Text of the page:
Target said it hiredbank Goldman Sachs to help it consider the best ownership structure for its credit card receivables. They will examine possible differences in growth rates and credit risk between the current arrangement, in which Target owns the receivables, and alternatives. The review will also look at the cost of debt and equity capital that Target needs to fund its receivables, the company explained.
"Given our objective to create substantial shareholder value over time, we plan to approach the capital markets to determine whether Target or ainstitution is better suited to own our receivables," Target's Chief Financial Officer Doug Scovanner said in a statement.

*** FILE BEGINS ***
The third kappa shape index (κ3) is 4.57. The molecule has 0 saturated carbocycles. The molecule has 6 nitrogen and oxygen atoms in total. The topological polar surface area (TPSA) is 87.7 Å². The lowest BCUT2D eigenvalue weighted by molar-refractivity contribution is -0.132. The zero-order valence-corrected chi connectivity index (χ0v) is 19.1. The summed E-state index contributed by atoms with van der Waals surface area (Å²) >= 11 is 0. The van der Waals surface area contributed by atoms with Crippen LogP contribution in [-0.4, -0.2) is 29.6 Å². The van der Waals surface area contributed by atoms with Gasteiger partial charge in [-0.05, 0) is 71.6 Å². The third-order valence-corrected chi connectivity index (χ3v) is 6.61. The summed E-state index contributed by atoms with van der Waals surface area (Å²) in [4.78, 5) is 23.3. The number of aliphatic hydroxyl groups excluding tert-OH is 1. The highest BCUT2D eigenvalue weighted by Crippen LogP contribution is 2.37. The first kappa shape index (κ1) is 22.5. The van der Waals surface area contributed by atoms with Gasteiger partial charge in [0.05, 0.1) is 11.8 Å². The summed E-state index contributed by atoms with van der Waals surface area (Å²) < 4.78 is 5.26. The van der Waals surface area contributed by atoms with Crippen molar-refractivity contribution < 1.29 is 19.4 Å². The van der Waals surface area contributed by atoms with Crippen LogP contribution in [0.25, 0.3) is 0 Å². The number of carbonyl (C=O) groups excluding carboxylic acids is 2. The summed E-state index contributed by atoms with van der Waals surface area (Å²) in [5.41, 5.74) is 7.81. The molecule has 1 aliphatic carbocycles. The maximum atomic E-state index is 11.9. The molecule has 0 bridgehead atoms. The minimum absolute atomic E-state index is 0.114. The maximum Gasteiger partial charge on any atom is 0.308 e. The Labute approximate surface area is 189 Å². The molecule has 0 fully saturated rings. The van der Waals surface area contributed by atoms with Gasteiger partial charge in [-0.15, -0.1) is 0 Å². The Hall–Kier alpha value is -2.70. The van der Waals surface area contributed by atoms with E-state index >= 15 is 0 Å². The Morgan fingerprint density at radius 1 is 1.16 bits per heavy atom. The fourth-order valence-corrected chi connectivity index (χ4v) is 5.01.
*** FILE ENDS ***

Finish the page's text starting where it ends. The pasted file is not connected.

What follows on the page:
Target's move comes almost two months after Ackman, head of activist hedge fund firm Pershing Square, disclosed a stake of roughly 10% in the retailer. Ackman said in a regulatory filing that the company's shares were "undervalued" and added that he planned to talk with Target's management about ways to change the situation. At the time, analysts said he could propose the sale of the company's credit card business.
Full story at Marketwatch.
For more on retailer credit card operations, read a story we ran in April.